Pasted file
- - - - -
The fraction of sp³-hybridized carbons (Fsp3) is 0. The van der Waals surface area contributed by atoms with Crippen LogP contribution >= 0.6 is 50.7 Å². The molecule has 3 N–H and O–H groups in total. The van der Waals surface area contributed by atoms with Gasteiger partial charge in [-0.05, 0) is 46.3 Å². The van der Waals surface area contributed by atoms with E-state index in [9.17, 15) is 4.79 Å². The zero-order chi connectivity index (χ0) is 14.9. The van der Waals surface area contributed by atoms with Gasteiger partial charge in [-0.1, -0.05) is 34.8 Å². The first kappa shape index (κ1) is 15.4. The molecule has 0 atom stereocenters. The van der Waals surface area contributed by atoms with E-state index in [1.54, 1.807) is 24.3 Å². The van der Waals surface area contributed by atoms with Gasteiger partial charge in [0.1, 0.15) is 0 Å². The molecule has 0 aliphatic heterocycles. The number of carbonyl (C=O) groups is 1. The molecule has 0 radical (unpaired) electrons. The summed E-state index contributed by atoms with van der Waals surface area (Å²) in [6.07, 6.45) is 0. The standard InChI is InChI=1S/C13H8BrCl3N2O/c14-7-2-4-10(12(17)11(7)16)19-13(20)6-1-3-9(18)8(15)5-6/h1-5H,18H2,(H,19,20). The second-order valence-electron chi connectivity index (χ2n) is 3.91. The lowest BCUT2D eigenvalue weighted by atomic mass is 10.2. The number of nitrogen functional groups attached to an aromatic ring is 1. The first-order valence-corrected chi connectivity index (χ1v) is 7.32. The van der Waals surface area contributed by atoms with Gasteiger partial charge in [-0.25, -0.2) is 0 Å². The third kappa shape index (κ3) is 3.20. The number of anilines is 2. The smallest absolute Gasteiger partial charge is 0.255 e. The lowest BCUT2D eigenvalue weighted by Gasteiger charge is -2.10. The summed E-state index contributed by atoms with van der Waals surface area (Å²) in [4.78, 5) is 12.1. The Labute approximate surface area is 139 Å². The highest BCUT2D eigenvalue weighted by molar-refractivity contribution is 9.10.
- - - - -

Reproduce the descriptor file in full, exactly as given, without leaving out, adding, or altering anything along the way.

The fraction of sp³-hybridized carbons (Fsp3) is 0. The van der Waals surface area contributed by atoms with Crippen LogP contribution >= 0.6 is 50.7 Å². The molecule has 3 N–H and O–H groups in total. The van der Waals surface area contributed by atoms with Gasteiger partial charge in [-0.05, 0) is 46.3 Å². The van der Waals surface area contributed by atoms with E-state index in [9.17, 15) is 4.79 Å². The zero-order chi connectivity index (χ0) is 14.9. The van der Waals surface area contributed by atoms with Gasteiger partial charge in [-0.1, -0.05) is 34.8 Å². The first kappa shape index (κ1) is 15.4. The molecule has 0 atom stereocenters. The van der Waals surface area contributed by atoms with E-state index in [1.54, 1.807) is 24.3 Å². The van der Waals surface area contributed by atoms with Gasteiger partial charge in [0.1, 0.15) is 0 Å². The molecule has 0 aliphatic heterocycles. The number of carbonyl (C=O) groups is 1. The molecule has 0 radical (unpaired) electrons. The summed E-state index contributed by atoms with van der Waals surface area (Å²) in [6.07, 6.45) is 0. The standard InChI is InChI=1S/C13H8BrCl3N2O/c14-7-2-4-10(12(17)11(7)16)19-13(20)6-1-3-9(18)8(15)5-6/h1-5H,18H2,(H,19,20). The second-order valence-electron chi connectivity index (χ2n) is 3.91. The lowest BCUT2D eigenvalue weighted by atomic mass is 10.2. The number of nitrogen functional groups attached to an aromatic ring is 1. The first-order valence-corrected chi connectivity index (χ1v) is 7.32. The van der Waals surface area contributed by atoms with Gasteiger partial charge in [-0.25, -0.2) is 0 Å². The third kappa shape index (κ3) is 3.20. The number of anilines is 2. The smallest absolute Gasteiger partial charge is 0.255 e. The lowest BCUT2D eigenvalue weighted by Gasteiger charge is -2.10. The summed E-state index contributed by atoms with van der Waals surface area (Å²) in [4.78, 5) is 12.1. The Labute approximate surface area is 139 Å². The highest BCUT2D eigenvalue weighted by molar-refractivity contribution is 9.10.